Coal Ash Ponds And The Governor's Race
Governor Pat McCrory conceded the governor’s race to Democrat Attorney General Roy Cooper on Monday. Experts say he was weighed down by House Bill 2, but there may have been other headwinds, including the environment.
Following Duke Energy’s Dan River Coal Ash Spill two years ago, polls showed that three quarters of North Carolinians said they were aware of the disaster. And a later survey showed that a majority of residents favored stricter environmental laws.
Wake Forest University professor and environmental advocate Dick Schneider says that taken together with McCrory’s long career with Duke, he’s not surprised these issues remained on the minds of voters this fall.
“People are frightened about local environmental issues more than they would be about something like climate chang because they can understand the local issues," he says. "They can understand if their drinking water is poisoned, or that they can’t fish in a certain place, or that there are fish kills. They can understand those things in a way that they can’t understand climate change, and so the issues become more immediate and they do get talked about.”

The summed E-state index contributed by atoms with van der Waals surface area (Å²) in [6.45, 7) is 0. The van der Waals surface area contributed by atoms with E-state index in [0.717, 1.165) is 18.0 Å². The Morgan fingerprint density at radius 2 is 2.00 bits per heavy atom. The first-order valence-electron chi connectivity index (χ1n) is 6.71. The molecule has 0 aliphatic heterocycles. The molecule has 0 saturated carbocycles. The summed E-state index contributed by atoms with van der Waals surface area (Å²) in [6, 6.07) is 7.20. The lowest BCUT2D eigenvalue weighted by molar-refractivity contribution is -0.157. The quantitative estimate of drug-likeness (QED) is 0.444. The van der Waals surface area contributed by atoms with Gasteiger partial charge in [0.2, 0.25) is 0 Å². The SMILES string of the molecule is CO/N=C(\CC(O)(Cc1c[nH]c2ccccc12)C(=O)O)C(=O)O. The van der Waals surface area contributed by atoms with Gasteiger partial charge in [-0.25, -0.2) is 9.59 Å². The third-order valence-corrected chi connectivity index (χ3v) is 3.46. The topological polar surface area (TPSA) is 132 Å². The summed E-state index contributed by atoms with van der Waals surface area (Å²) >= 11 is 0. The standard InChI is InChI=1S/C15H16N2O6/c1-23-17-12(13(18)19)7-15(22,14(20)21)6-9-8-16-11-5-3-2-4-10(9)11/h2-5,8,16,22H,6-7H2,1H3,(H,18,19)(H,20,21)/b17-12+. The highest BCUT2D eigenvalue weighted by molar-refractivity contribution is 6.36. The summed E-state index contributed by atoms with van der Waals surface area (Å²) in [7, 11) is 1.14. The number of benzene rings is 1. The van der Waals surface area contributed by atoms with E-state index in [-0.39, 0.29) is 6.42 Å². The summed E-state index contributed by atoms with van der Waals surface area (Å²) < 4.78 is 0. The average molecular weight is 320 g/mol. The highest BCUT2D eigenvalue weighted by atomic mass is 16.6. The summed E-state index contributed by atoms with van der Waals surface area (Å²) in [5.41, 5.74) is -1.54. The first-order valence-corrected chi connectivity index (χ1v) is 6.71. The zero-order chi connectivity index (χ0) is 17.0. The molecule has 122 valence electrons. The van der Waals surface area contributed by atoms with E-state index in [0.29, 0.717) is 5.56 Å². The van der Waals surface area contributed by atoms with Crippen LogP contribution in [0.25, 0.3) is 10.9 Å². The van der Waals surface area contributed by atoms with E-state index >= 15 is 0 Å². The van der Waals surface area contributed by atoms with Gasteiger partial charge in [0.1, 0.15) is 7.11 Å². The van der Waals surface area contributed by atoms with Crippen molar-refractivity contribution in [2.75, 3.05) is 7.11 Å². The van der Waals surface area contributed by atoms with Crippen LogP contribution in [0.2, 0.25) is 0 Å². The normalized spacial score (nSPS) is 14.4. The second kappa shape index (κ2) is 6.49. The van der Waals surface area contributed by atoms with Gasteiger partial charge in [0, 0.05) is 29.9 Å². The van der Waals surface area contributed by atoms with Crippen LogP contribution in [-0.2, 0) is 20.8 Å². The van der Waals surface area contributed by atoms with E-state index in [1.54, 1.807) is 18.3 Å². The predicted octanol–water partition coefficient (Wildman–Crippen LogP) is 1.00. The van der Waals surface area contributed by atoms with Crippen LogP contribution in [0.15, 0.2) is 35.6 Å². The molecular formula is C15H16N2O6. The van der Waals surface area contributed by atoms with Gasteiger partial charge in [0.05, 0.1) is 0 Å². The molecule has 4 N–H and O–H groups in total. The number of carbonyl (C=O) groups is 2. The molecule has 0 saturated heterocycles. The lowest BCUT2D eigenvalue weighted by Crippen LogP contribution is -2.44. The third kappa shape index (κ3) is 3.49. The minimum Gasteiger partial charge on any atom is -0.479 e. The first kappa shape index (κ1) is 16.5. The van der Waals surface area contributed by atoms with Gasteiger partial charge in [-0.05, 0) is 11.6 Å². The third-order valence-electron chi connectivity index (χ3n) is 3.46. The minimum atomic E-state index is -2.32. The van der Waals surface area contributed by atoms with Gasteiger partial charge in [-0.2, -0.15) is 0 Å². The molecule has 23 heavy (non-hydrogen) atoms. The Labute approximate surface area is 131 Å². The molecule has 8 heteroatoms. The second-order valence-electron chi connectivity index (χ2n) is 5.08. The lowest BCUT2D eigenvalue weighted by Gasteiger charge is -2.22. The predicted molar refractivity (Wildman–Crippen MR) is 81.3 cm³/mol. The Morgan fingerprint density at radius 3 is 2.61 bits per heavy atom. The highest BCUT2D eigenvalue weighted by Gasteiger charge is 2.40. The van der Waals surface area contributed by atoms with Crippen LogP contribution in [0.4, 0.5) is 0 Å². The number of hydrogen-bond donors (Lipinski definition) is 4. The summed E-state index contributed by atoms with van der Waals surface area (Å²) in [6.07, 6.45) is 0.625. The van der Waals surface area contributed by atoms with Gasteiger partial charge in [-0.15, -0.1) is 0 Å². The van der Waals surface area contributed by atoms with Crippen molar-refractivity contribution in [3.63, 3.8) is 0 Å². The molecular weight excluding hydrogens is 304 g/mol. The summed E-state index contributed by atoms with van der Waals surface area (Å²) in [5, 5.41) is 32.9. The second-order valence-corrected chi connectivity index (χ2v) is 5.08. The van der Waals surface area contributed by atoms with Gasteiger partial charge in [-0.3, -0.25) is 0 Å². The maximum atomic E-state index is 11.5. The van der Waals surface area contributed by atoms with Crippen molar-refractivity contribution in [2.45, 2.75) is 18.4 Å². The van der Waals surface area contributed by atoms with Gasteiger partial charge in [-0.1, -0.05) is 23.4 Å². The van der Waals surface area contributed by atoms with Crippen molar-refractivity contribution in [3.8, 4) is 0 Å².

Schneider says that McCrory’s handling of the spill may have caused him additional political damage.
“The association continues because, yes, there was the calamity on the Dan River, and [McCrory] giving Duke an early free pass from that harm, but how do we clean up these coal ash ponds? Do we just leave them in place? What kind of protections can we take for people’s drinking water in these areas?”
Schneider, who also chairs the Sierra Club’s North Carolina Chapter, says that he favors state government that performs a watchdog role regarding environmental issues. He says he’s hopeful that the incoming Cooper administration will clean up and treat the sites in ways that are best for public health.
“Cooper as Attorney General has been someone who’s been pretty attuned to these sorts of issues for years, including putting through some of the most important air pollution legislation that North Carolina has been admired for, like the Clean Smokestacks Act, which he strongly supported. Also, various other clean air act litigations where he supported the position of the Obama administration in really cleaning up the air.”
With just over 10,000 votes having separated the two gubernatorial contenders, it’s Cooper’s environmental record that may very well have garnered enough votes to give him the win.